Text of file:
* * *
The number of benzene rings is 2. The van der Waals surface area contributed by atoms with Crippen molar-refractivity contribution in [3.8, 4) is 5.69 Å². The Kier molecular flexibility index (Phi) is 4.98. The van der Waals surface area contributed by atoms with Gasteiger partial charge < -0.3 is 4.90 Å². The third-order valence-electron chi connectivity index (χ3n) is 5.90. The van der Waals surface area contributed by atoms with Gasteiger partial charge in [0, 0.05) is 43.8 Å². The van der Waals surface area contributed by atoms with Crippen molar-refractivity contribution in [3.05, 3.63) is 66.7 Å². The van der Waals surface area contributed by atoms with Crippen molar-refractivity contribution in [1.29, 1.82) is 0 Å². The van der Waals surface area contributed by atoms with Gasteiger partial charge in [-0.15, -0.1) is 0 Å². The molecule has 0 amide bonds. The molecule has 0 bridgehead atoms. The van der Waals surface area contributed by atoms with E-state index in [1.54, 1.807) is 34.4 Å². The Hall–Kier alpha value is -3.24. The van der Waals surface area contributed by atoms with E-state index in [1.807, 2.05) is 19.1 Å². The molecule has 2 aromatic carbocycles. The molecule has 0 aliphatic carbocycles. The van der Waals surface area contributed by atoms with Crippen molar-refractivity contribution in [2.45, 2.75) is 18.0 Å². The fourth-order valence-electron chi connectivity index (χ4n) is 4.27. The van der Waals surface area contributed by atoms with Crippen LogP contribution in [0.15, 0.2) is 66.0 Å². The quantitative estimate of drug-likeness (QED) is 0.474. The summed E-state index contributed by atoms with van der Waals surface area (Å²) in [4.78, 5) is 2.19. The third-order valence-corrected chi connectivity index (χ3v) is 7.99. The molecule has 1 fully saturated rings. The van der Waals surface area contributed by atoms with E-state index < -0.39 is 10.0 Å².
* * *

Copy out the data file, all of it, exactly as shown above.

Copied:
The number of benzene rings is 2. The van der Waals surface area contributed by atoms with Crippen molar-refractivity contribution in [3.8, 4) is 5.69 Å². The Kier molecular flexibility index (Phi) is 4.98. The van der Waals surface area contributed by atoms with Gasteiger partial charge < -0.3 is 4.90 Å². The third-order valence-electron chi connectivity index (χ3n) is 5.90. The van der Waals surface area contributed by atoms with Gasteiger partial charge in [0, 0.05) is 43.8 Å². The van der Waals surface area contributed by atoms with Crippen molar-refractivity contribution in [3.05, 3.63) is 66.7 Å². The van der Waals surface area contributed by atoms with Crippen molar-refractivity contribution in [1.29, 1.82) is 0 Å². The van der Waals surface area contributed by atoms with Gasteiger partial charge in [-0.15, -0.1) is 0 Å². The molecule has 0 amide bonds. The molecule has 0 bridgehead atoms. The van der Waals surface area contributed by atoms with E-state index in [1.54, 1.807) is 34.4 Å². The Hall–Kier alpha value is -3.24. The van der Waals surface area contributed by atoms with E-state index in [1.807, 2.05) is 19.1 Å². The molecule has 2 aromatic carbocycles. The molecule has 0 aliphatic carbocycles. The van der Waals surface area contributed by atoms with Crippen molar-refractivity contribution in [2.45, 2.75) is 18.0 Å². The fourth-order valence-electron chi connectivity index (χ4n) is 4.27. The van der Waals surface area contributed by atoms with Crippen LogP contribution in [0.15, 0.2) is 66.0 Å². The quantitative estimate of drug-likeness (QED) is 0.474. The summed E-state index contributed by atoms with van der Waals surface area (Å²) in [4.78, 5) is 2.19. The third-order valence-corrected chi connectivity index (χ3v) is 7.99. The molecule has 1 fully saturated rings. The van der Waals surface area contributed by atoms with E-state index < -0.39 is 10.0 Å².